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Whirled Jazz is a group comprised of adventurous musicians from the jazz rich Northwest United States. There is no indication where the group got its name for the album. It may well refer to the waterfront city of Mukilteo, Washington. Whatever the source, on this its first album the quartet deals with a play list made up entirely of originals. While some pieces may have some wildly played measures, most of the music on this album is clearly cerebral. This music is well-thought out both in terms of its harmonic and melodic organization and the role each member has been assigned in its performance. The result is 59 minutes of chamber jazz with kick at its very best. Different musical styles are examined, often within the same piece of music. Familiar jazz rhythms are found on "Frunkin'" carried along primarily by Keller Coker's trombone in contradiction to the frenetic dissonance of against Bergeron's alto. Coker plays with remarkable fluency offering a clean sound with no deliberate smearing of notes on this piece or anywhere else for that matter.
But the performing philosophy of the group is best summed in the 12 minute dissertation titled "Pacific Crest", dealing with a series of musical modes. Its opening recalls the modal music style brought to fruition by Miles Davis on the seminal recording Kind of Blue. Underneath, the bass of Page Hundemer offers an exotic line as a segue into chamber jazz. The latter takes up the bulk of this piece engaging in masterful patterns of counterpoint built around solos, mostly by Bergeron and Coker.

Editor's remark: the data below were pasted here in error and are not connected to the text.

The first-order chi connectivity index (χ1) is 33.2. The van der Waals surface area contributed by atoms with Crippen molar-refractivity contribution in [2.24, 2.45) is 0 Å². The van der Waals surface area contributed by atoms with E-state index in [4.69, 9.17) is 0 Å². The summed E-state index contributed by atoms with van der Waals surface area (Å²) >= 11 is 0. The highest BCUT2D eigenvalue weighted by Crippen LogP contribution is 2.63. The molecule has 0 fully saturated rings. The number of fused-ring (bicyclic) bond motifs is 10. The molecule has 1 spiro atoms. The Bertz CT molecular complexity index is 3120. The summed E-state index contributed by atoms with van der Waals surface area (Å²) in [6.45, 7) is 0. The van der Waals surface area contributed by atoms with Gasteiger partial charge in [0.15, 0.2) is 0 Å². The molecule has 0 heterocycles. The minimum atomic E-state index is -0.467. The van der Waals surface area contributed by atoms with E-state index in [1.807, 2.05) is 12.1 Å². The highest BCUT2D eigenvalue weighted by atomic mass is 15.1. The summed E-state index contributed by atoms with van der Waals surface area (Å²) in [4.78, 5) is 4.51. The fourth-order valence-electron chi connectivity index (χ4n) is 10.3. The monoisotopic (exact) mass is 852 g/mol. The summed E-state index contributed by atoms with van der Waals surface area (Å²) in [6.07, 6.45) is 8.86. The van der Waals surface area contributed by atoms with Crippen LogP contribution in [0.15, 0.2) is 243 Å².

If the use of the word "whirled" means flowing as in an eddy, the group certainly has achieved that objective with distinction. Recommended.
I was first exposed to jazz when I was studying at the University of Puerto Rico. Nearby, I found a little record shop where the music coming from the store (Taller de Jazz Don Pedro) made me stop. I walked down the short stairs and towards the music and learned that the music playing was Clifford Brown and Max Roach
I was first exposed to jazz when I was studying at the University of Puerto Rico. Nearby, I found a little record shop where the music coming from the store (Taller de Jazz Don Pedro) made me stop. I walked down the short stairs and towards the music and learned that the music playing was Clifford Brown and Max Roach. I fell in love with it. I wondered around until the owner (Pedro Soto) asked if I needed help. He then introduced me to John Coltrane, Miles Davis, Gerry Mulligan and the rest is history. I walked out of the store with my first jazz recording: Clifford Brown and Max Roach at Basin Street.